*scabious: (植)マツムシソウ
*dustbin: a large, usually cylindrical container for rubbish, esp one used by a household. US and Canadian names: garbage can, trash can

He also took to the humbler task of teaching the rest of us with considerable zeal, and succeeded in rousing a certain enthusiasm in us. We were, he told us, grossly ignorant — simply young barbarians; but he had penetrated beneath the thick crust that covered our minds, and was pleased to find that there were possibilities of better things; that if we would but second his efforts and throw ourselves, heart and soul, into our studies, we should eventually develop from the grub condition to that of purple-winged butterflies.
*grub: the short legless larva of certain insects, esp beetles 幼虫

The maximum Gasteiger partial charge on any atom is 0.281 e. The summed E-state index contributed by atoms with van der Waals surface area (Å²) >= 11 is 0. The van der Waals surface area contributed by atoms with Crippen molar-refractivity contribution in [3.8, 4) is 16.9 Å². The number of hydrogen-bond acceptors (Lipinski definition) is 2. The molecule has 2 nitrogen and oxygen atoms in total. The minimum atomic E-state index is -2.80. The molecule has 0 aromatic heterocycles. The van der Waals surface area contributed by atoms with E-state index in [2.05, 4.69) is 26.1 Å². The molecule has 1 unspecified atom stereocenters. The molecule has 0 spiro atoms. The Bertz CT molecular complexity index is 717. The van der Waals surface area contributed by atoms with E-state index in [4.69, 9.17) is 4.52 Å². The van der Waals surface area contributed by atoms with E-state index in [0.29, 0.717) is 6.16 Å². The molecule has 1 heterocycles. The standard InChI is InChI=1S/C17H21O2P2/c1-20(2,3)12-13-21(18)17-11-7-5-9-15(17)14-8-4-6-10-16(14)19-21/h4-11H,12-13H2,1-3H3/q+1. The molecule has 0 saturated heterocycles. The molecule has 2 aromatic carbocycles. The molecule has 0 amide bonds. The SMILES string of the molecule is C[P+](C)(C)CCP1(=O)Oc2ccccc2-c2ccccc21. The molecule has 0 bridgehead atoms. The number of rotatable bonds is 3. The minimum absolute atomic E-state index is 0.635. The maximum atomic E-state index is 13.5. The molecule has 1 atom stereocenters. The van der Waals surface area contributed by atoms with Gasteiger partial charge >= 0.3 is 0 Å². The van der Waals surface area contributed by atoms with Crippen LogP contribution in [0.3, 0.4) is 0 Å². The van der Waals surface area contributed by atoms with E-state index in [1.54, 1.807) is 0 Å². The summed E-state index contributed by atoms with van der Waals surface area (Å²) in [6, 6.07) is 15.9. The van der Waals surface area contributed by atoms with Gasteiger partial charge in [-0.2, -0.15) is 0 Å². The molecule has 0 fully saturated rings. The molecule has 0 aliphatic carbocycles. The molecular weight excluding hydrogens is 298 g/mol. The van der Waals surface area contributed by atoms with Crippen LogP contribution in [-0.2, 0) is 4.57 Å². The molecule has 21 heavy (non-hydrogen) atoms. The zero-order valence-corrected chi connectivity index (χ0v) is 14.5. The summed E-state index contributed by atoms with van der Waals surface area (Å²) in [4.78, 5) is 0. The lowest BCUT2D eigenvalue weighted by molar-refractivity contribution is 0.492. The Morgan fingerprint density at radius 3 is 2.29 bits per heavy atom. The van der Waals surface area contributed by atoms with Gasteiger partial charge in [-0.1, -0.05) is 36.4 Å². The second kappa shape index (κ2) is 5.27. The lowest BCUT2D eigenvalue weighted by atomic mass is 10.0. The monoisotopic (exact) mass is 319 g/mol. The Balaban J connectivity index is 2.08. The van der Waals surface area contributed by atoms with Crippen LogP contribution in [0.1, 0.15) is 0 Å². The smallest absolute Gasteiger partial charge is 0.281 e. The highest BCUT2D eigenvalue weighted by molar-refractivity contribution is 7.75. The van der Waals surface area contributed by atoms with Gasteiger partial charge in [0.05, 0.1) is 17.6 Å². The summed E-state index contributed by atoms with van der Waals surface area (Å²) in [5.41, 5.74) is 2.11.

All but all men have to look back upon beginnings of life deformed and discoloured by necessity, accident, wantonness. If a young man avoid the grosser pitfalls, if he keep his eye fixed steadily on what is called the main chance, if, without flagrant selfishness, he prudently subdue every interest to his own (by "interest" understanding only material good), he is putting his youth to profit, he is an exemplar and a subject of pride. I doubt whether, in our civilization, any other ideal is easy of pursuit by the youngster face to face with life. It is the only course altogether safe. Yet compare it with what might be, if men respected manhood, if human reason were at the service of human happiness.
*flagrant: 1 openly outrageous 2 obsolete burning or blazing